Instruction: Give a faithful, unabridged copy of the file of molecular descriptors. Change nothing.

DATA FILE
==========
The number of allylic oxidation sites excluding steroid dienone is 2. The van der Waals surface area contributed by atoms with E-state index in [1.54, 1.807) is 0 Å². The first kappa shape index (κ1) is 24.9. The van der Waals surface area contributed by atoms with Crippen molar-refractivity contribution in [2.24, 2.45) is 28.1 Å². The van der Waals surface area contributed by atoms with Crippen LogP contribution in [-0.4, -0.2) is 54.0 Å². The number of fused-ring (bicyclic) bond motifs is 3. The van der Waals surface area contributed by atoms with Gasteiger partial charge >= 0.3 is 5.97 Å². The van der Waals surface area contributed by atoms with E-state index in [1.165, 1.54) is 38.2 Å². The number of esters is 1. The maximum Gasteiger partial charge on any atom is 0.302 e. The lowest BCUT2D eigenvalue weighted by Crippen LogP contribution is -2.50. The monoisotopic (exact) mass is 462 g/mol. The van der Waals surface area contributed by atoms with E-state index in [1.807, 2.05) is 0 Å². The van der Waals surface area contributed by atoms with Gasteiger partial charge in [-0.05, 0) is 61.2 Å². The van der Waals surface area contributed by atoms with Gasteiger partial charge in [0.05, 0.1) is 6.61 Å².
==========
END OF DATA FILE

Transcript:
The number of allylic oxidation sites excluding steroid dienone is 2. The van der Waals surface area contributed by atoms with E-state index in [1.54, 1.807) is 0 Å². The first kappa shape index (κ1) is 24.9. The van der Waals surface area contributed by atoms with Crippen molar-refractivity contribution in [2.24, 2.45) is 28.1 Å². The van der Waals surface area contributed by atoms with Crippen LogP contribution in [-0.4, -0.2) is 54.0 Å². The number of fused-ring (bicyclic) bond motifs is 3. The van der Waals surface area contributed by atoms with Gasteiger partial charge >= 0.3 is 5.97 Å². The van der Waals surface area contributed by atoms with E-state index in [1.165, 1.54) is 38.2 Å². The number of esters is 1. The maximum Gasteiger partial charge on any atom is 0.302 e. The lowest BCUT2D eigenvalue weighted by Crippen LogP contribution is -2.50. The monoisotopic (exact) mass is 462 g/mol. The van der Waals surface area contributed by atoms with E-state index in [1.807, 2.05) is 0 Å². The van der Waals surface area contributed by atoms with Gasteiger partial charge in [-0.05, 0) is 61.2 Å². The van der Waals surface area contributed by atoms with Gasteiger partial charge in [0.05, 0.1) is 6.61 Å².